What Is a Diversified Common Stock Fund?
A diversified common stock fund tends to comprise a portfolio of stocks in the range of 100 or more issues. These funds often include large-cap, mid-cap, and small-cap company sizes. They will reflect a combination of value, growth, and blended investment styles.
- A diversified common stock fund is an investment fund type that seeks to invest its assets in a relatively large number and variety of common stocks.
- A diversified common stock fund tends to comprise a portfolio of stocks in the range of 100 or more issues and often includes large-cap, mid-cap, and small-cap company sizes.
- Diversified common stock funds usually reflect a combination of value, growth, and blended investment styles.
- The managers of diversified common stock funds can use a variety of investment strategies, so long as the investments remain exclusively in common stock shares.
- Diversified common stock funds intend to offer investors variety as a way to mitigate investment risk through diversification.
Understanding a Diversified Common Stock Fund
A diversified common stock fund manager has the advantage of not being limited by company size or investment style when making their investment selections. Portfolio composition usually includes common stock issued by blue-chip and other reputable and stable companies of different market capitalizations.
Diversified common stock funds allow fund managers to use a variety of investment strategies, so long as the investments remain exclusively in shares of common stock.
There are several variations of diversified stock funds. For example, the growth of the exchanged traded fund (ETF) market has some investors grouping certain ETFs with common stock funds. The structure of the investment company is largely irrelevant, whether a mutual fund or an ETF, the underlying assets are the same—common stock.
It is important to pay attention to the expense ratio of a fund, which is the cost of investing in the fund that will impact an investor's total return.
With index funds, investors buy and hold shares of stock designed to track a stock index, such as the S&P 500; however, many stock funds structured both as mutual funds and ETFs use indices with fewer companies and less diversity. For example, the Dow Jones Industrial Average is much more select than the S&P 500 and includes only 30 companies.
Other common stock funds focus entirely on a specific sector or region of the world. Some funds invest only in technology-oriented companies, while others invest only in emerging markets. An increasing number of ETFs invest only in common stocks, many of which hold assets in one sector.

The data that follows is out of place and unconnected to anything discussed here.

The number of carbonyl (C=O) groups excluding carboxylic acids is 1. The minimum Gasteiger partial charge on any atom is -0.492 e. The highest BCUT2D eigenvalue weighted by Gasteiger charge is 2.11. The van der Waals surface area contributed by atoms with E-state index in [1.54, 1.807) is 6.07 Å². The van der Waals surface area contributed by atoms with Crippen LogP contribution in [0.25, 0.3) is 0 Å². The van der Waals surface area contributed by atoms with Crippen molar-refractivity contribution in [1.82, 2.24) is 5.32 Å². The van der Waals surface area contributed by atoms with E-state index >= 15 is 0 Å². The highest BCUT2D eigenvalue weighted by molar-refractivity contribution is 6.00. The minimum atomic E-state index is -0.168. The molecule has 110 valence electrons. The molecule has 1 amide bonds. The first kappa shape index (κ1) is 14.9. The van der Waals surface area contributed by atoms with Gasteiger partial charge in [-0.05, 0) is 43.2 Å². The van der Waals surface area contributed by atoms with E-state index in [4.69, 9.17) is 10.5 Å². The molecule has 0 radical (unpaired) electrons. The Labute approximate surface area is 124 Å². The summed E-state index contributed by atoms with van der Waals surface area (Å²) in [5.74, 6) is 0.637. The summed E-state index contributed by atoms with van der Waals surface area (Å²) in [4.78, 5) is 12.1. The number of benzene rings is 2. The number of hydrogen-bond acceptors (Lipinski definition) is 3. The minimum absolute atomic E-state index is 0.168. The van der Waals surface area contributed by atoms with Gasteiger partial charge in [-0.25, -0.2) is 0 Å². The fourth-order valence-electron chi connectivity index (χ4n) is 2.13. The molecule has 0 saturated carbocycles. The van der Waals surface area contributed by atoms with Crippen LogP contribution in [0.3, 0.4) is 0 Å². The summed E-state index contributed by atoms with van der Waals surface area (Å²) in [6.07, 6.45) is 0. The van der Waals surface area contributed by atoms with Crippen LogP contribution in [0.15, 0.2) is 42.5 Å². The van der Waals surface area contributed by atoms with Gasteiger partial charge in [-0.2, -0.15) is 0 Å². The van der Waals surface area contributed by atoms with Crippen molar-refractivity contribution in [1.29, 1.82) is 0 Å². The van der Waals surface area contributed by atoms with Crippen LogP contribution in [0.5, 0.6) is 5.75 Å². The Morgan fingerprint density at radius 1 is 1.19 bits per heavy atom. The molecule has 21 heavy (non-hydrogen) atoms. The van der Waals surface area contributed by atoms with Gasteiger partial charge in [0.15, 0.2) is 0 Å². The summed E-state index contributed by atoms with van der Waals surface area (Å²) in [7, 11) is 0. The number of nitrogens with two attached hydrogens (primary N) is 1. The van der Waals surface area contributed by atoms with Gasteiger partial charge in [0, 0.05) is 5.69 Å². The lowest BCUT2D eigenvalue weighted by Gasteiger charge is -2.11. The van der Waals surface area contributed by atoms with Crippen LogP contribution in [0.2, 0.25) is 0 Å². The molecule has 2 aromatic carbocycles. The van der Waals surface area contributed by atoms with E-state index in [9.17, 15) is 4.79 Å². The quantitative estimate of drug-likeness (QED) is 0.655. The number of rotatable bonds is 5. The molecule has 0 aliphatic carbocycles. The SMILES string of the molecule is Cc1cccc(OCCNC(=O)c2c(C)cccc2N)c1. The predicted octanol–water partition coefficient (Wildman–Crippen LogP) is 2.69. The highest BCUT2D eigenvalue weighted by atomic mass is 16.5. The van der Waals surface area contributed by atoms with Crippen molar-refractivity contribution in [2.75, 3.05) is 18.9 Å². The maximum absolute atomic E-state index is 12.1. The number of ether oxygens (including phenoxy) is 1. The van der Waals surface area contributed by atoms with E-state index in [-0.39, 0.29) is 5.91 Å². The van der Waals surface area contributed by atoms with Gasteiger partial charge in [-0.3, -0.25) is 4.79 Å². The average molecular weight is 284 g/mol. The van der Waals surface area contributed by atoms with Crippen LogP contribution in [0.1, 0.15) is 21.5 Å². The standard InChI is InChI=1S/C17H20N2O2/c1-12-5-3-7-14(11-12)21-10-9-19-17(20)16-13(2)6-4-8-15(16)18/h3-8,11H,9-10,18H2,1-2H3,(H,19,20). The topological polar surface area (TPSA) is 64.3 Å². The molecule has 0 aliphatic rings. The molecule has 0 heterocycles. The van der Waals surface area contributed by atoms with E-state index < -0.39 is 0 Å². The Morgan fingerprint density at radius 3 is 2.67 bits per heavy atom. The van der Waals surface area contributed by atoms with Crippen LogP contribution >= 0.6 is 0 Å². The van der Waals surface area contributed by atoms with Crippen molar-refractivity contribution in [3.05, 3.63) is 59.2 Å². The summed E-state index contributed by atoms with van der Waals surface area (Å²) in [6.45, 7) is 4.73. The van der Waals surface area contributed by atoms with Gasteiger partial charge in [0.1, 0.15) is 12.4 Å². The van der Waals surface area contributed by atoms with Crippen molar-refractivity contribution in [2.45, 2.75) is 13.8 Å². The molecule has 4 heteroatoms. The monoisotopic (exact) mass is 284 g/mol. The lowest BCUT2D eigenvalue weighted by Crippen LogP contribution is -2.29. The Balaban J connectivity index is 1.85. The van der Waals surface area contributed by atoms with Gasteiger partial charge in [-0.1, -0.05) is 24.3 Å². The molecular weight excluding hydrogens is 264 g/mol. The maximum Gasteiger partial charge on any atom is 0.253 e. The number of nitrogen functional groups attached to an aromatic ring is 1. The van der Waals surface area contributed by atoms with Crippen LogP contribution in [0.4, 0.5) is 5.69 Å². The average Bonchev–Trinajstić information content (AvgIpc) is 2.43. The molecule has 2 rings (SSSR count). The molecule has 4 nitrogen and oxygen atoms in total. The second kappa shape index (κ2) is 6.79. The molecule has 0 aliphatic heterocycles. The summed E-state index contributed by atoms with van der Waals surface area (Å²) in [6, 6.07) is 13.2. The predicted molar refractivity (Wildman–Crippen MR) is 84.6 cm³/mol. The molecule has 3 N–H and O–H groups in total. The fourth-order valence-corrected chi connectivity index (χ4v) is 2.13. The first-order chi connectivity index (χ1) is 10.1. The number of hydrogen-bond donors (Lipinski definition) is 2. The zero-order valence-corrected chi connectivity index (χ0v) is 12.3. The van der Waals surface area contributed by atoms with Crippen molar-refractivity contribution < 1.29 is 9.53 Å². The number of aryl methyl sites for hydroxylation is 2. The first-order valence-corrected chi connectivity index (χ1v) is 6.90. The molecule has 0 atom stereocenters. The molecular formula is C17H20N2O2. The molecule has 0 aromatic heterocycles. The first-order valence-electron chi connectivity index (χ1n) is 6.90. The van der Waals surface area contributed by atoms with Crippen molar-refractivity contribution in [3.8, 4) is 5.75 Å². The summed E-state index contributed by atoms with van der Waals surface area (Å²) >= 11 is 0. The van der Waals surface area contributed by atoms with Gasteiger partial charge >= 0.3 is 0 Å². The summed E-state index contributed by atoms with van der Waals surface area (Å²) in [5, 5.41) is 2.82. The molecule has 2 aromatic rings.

Diversified Common Stock Funds and Diversification
Diversified common stock funds intend to offer investors variety as a way to mitigate investment risk. Diversification is a type of risk management strategy that brings into play several different investments across an investor’s portfolio.
The idea is that a portfolio that includes different kinds of investments across different time horizons will, on average, yield higher returns and pose less risk than any individual investment found within the portfolio.
Overall, diversification strives to level out unsystematic risk events in a portfolio so the positive performance of some investments effectively neutralizes the negative performance of others in the portfolio.
What Is a Common Stock Fund?
A common stock fund is an investment fund that invests in the common stock of public companies. Common stock is the stock of a company that comes with no special privileges, such as guaranteed dividends or preferred creditor status. Common stock is subordinate to preferred stock. Common stock funds provide investors with diversification, lower costs, and time-savings on research.
What Are Some Advantages of a Diversified Common Stock Fund?
The primary advantage of a diversified common stock fund is diversification. Diversification is a key tenet to investing that helps investors reduce the risk in their portfolios. Diversified common stock funds tend to invest in hundreds of stocks. In addition, because common stock is subordinate to preferred stock, common stock funds can come with lower fees.
What Is the Relevant Risk Measure for a Stock to Be Added or Held in a Well-Diversified Portfolio?
The relevant risk measure is standard deviation. Standard deviation helps to determine the risk of an investment and is the standard deviation of the rate of return, which can demonstrate the volatility of an investment. The measure provides details on how an investment can impact a portfolio to determine whether it should be added, held, or sold.